Monday, February 15, 2010

How Market Harborough got a new swimming pool

If you visit Market Harborough's leisure centre, whether to use the gym, hear Spencer Davis or have a swim, you may be disconcerted by an inscribed block that stands outside it. Although the centre is clearly a recent building (in fact it dates from 1991), that inscription reads:

MARKET HARBOROUGH
URBAN DISTRICT COUNCIL
THESE PUBLIC BATHS
WERE OPENED BY
J.W. LOGAN ESQ. M.P.
OCTOBER 1ST. 1896

The explanation is that the block came from the town's original swimming baths, which stood in the Northampton Road. The site is now occupied by a block of retirement flats called Marshall Court.

Mr Logan is, of course, one of the heroes of this blog. The history page on the Market Harborough Swimming Club site records that he donated £1000 towards the cost of those original baths.

It adds, a little churlishly: "no doubt set against his Parliamentary expenses". But that is nonsense, because MPs were not paid a salary until 1911 and Logan was one of many MPs who used their personal wealth to provide facilities in their constituencies. In his case this was, of course, an expression of his Liberal philanthropy and by no means an attempt to buy votes.

I learned to swim in these original baths at evening classes in the 1970s. On the way home I had a spring roll and chips from Frank Taylor's chippy (a shop now occupied by Duncan Murray Wines) and the air was prickly with the smell of soup powder from Symington's factory - probably from the modern block, also in Northampton Road, which has since been demolished.

By the time I was elected to the council in 1986, the baths were even more shabby. But the swimming club were not fools. Because they invited me, as a new councillor, to present the prizes at their junior swimming gala. If I remember rightly, this event took place the day after the close of the Liberal Assembly in Eastbourne, so I had been up selling Liberator songbooks until the small hours of that morning.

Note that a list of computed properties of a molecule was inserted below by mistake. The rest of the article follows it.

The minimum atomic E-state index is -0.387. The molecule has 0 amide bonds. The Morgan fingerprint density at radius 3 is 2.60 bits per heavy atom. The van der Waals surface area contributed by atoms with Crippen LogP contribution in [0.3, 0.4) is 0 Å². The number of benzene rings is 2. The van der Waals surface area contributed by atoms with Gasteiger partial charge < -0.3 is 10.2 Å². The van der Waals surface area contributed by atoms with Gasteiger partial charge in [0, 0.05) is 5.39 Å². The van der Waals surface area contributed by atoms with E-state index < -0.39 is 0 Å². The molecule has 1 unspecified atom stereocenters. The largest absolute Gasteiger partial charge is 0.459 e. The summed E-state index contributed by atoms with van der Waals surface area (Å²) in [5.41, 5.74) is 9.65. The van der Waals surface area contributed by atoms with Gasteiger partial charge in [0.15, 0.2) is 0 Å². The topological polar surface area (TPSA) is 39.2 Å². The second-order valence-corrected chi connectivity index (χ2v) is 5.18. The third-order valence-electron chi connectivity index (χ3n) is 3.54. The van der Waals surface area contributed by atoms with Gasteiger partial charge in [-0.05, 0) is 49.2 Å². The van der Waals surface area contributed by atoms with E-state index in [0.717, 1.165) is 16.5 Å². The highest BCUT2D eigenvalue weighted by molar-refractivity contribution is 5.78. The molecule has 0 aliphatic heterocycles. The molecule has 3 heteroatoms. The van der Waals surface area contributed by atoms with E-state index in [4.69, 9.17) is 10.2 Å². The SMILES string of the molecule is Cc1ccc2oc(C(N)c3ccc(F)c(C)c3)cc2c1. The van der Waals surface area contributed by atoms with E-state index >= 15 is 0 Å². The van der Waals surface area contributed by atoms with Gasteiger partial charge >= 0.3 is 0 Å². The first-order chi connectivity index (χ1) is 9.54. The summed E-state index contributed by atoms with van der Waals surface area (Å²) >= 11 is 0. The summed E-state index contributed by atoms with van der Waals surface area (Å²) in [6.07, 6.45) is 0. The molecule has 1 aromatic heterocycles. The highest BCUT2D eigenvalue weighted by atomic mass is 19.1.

It turned out that, though there were a lot of races, the club did not have many members. The result was that the same damp and increasingly tired children came up each time to collect their prizes.

As guest of honour, I was given a seat by the side of the pool. The trouble was that the surround was not that wide, so I was sitting very near the edge. This did not matter when a backstroke or breaststroke race went past, but when it was the butterfly of the crawl I was soaked by the spray. And I had put a suit and tie on for the event.

By the end of the gala I was very open to the club's argument that the club and the town needed a new pool. In fact I later seconded the motion that got it built.

But seriously folks, the town's Liberals had long backed a new leisure centre, and doing the deals (special expenses for the town, a fund for leisure provision in the other parts of the district) that made this possible is one of the things I am most proud of from my time as a councillor.

I also remember that I rang up the officers to suggest we should save the dedication stone from the old baths and set it up outside the new leisure centre, but I think they had already had that idea themselves.

2 comments:

Anonymous said...

My Father used to swim there in the thirties when the entrance fee reduced as the week progressed and the water got more filthy.

DC said...

Can that be true? I remember it being said of the (still just-about-open) Moseley Road Baths in Birmingham that the original difference between the first-class and second-class swimming baths was not so much the decor but more the fact that the water from the former was decanted into the latter after one week's use!